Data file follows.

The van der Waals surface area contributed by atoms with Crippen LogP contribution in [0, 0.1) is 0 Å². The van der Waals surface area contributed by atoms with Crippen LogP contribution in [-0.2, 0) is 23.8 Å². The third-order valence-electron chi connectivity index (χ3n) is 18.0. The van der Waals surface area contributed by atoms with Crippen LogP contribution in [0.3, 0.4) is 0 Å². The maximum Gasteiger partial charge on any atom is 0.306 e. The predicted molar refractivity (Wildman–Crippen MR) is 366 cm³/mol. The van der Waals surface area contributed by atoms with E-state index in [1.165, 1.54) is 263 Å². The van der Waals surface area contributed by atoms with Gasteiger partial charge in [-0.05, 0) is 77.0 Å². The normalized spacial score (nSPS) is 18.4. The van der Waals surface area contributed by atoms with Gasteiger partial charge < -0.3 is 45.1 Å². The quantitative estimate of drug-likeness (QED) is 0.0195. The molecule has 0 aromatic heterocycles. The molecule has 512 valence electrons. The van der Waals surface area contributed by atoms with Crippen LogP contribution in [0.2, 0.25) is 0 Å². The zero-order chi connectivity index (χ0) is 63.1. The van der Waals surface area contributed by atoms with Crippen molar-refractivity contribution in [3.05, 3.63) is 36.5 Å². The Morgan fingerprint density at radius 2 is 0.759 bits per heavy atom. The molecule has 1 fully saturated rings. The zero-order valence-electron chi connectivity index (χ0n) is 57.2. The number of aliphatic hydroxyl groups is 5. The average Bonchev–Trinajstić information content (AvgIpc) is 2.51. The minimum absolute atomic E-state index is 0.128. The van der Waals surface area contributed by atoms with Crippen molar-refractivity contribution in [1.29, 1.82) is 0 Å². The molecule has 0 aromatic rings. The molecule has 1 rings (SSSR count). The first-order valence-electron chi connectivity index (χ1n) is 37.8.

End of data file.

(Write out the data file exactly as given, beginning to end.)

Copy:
The van der Waals surface area contributed by atoms with Crippen LogP contribution in [0, 0.1) is 0 Å². The van der Waals surface area contributed by atoms with Crippen LogP contribution in [-0.2, 0) is 23.8 Å². The third-order valence-electron chi connectivity index (χ3n) is 18.0. The van der Waals surface area contributed by atoms with Crippen LogP contribution in [0.3, 0.4) is 0 Å². The maximum Gasteiger partial charge on any atom is 0.306 e. The predicted molar refractivity (Wildman–Crippen MR) is 366 cm³/mol. The van der Waals surface area contributed by atoms with E-state index in [1.165, 1.54) is 263 Å². The van der Waals surface area contributed by atoms with Gasteiger partial charge in [-0.05, 0) is 77.0 Å². The normalized spacial score (nSPS) is 18.4. The van der Waals surface area contributed by atoms with Gasteiger partial charge < -0.3 is 45.1 Å². The quantitative estimate of drug-likeness (QED) is 0.0195. The molecule has 0 aromatic heterocycles. The molecule has 512 valence electrons. The van der Waals surface area contributed by atoms with Crippen LogP contribution in [0.2, 0.25) is 0 Å². The zero-order chi connectivity index (χ0) is 63.1. The van der Waals surface area contributed by atoms with Crippen molar-refractivity contribution in [3.05, 3.63) is 36.5 Å². The Morgan fingerprint density at radius 2 is 0.759 bits per heavy atom. The molecule has 1 fully saturated rings. The zero-order valence-electron chi connectivity index (χ0n) is 57.2. The number of aliphatic hydroxyl groups is 5. The average Bonchev–Trinajstić information content (AvgIpc) is 2.51. The minimum absolute atomic E-state index is 0.128. The van der Waals surface area contributed by atoms with Crippen molar-refractivity contribution in [1.29, 1.82) is 0 Å². The molecule has 0 aromatic rings. The molecule has 1 rings (SSSR count). The first-order valence-electron chi connectivity index (χ1n) is 37.8.